The query has GROUP BY and multiple aggregates. The query can be covered by index idx1 and the predicate (d.c0 > 0) can be converted into exact range scan and passed it to index scan. So, the index and query combination qualifies Index grouping and aggregations.

In the above query, the GROUP BY keys (d.c1, d.c2) do NOT match the leading keys (c0, c1) of the index. The groups are scattered across the index. Therefore, indexer will produce multiple rows per each group i.e. Partial aggregation. In case of partial aggregation query service does group merge, query can’t use index order or push “offset”, “limit” to indexer.  In case of partial aggregation if any aggregate has DISTINCT modifier index grouping and aggregation is not possible. The query above is suitable for indexer to handle grouping and aggregation.

The above graphical execution tree shows index scan (IndexScan3) performing scan and index grouping aggregations. The results from the index scan are grouped again and projected.

Let’s look at the text based explain :

  • The “index_group_aggs” (lines 24-88) in the IndexScan section (i.e “#operator”: “IndexScan3”) shows query using index grouping and aggregations.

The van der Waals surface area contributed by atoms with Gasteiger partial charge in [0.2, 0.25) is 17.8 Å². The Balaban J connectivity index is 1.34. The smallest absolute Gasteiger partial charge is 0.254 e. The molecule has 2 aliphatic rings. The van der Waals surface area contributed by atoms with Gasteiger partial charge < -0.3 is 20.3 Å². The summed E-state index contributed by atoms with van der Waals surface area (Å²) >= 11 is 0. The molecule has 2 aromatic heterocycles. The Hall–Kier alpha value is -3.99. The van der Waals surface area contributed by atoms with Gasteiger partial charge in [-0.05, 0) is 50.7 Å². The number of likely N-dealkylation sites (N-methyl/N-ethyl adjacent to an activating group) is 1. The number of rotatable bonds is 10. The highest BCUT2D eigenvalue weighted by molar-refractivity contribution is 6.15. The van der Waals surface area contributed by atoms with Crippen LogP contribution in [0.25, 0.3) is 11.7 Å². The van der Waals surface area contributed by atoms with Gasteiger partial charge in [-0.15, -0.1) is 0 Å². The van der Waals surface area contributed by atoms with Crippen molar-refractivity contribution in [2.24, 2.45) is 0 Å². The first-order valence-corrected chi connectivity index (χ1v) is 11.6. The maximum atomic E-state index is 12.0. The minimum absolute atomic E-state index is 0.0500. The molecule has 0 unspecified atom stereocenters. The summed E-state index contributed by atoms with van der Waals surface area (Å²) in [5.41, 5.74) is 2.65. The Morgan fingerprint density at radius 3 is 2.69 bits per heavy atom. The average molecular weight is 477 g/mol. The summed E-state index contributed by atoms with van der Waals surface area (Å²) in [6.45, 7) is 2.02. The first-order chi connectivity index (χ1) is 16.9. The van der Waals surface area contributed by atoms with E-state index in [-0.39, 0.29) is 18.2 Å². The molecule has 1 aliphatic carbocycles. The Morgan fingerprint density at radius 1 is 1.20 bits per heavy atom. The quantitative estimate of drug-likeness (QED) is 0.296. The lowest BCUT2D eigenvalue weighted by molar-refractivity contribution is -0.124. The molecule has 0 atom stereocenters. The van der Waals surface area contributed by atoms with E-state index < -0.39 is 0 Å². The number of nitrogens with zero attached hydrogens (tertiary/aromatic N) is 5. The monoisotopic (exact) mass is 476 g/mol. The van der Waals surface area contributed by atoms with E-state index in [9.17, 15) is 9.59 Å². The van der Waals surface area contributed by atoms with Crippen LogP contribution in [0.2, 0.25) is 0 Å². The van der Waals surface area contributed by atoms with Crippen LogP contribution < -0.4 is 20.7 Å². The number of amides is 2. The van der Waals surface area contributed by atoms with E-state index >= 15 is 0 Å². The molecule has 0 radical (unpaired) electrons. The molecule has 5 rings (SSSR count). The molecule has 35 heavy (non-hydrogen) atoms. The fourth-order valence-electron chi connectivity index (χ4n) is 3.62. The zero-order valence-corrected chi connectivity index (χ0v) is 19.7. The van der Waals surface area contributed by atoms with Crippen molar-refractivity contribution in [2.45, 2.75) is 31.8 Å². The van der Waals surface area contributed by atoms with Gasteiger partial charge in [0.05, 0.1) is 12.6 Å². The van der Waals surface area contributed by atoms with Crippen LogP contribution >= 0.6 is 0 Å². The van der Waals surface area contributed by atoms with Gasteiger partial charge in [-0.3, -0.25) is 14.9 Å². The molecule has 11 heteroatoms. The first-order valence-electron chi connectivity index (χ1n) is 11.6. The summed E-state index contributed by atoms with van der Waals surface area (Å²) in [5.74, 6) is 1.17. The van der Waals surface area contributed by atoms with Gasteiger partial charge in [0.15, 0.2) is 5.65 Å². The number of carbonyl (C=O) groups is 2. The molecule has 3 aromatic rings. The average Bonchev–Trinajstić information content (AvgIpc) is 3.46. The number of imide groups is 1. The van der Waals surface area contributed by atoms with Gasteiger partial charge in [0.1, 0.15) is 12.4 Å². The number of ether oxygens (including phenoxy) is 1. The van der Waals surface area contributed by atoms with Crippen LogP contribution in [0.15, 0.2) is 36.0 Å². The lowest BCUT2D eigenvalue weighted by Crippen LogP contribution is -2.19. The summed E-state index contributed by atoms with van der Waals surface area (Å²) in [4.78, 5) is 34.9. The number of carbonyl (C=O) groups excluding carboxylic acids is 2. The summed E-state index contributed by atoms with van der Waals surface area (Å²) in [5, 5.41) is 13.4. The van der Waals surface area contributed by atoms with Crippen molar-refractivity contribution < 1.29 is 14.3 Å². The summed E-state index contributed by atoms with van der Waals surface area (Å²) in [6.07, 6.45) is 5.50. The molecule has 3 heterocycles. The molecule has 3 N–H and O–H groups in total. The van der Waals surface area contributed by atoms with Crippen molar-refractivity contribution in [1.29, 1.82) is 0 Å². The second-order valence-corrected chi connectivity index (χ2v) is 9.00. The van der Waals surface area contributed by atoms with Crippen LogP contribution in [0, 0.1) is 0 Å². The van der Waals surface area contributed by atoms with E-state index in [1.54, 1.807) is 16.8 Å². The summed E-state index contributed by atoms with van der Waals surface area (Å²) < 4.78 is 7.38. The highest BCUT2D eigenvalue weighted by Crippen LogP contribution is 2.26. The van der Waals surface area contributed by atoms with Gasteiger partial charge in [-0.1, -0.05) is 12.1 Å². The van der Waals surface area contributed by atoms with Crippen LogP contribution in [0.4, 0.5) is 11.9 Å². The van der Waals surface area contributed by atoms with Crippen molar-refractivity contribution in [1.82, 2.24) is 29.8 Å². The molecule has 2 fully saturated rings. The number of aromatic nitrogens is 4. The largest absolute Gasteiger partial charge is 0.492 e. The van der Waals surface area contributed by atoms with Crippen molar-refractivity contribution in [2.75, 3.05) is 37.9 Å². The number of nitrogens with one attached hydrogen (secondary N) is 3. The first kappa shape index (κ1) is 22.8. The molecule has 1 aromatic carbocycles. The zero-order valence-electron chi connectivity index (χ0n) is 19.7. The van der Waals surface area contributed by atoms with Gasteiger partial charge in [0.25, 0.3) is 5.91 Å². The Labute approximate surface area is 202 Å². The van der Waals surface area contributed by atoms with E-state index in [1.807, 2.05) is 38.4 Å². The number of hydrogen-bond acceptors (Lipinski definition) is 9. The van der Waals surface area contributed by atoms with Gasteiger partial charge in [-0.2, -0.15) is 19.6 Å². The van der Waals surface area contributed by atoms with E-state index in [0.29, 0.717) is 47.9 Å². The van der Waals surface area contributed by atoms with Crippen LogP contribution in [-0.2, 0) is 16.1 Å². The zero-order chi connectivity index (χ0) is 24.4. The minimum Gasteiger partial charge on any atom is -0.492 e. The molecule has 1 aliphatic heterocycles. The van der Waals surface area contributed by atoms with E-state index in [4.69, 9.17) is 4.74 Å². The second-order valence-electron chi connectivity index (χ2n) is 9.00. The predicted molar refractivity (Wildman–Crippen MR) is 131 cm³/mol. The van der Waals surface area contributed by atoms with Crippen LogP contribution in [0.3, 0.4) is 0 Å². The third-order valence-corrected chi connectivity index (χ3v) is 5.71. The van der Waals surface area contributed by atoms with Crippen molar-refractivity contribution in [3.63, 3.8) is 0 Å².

• If query uses  index grouping and aggregation the predicates are exactly converted to range scans and passed to index scan as part of spans, so there will not be any Filter operator in the explain.
  • As group by keys did NOT match the leading index keys, indexer will produce partial aggregations. This can be seen as “partial”:true inside “index_group_aggs” at line 87. Query service does Group merging (see line 119-161)
  • Indexer projects “index_projection” (lines 91-99) containing group keys and aggregates.
  • If the Indexer generates partial aggregations query can’t use index order and requires explicit sort, and “offset”, “limit” can’t be pushed to indexer. The plan will have explicit “Order”, “Offset”, and “Limit” operators (line 197 – 217)
  • Query contains AVG(x) which has been rewritten as SUM(x)/COUNTN(x). The COUNTN(x) only counts when x is numeric value.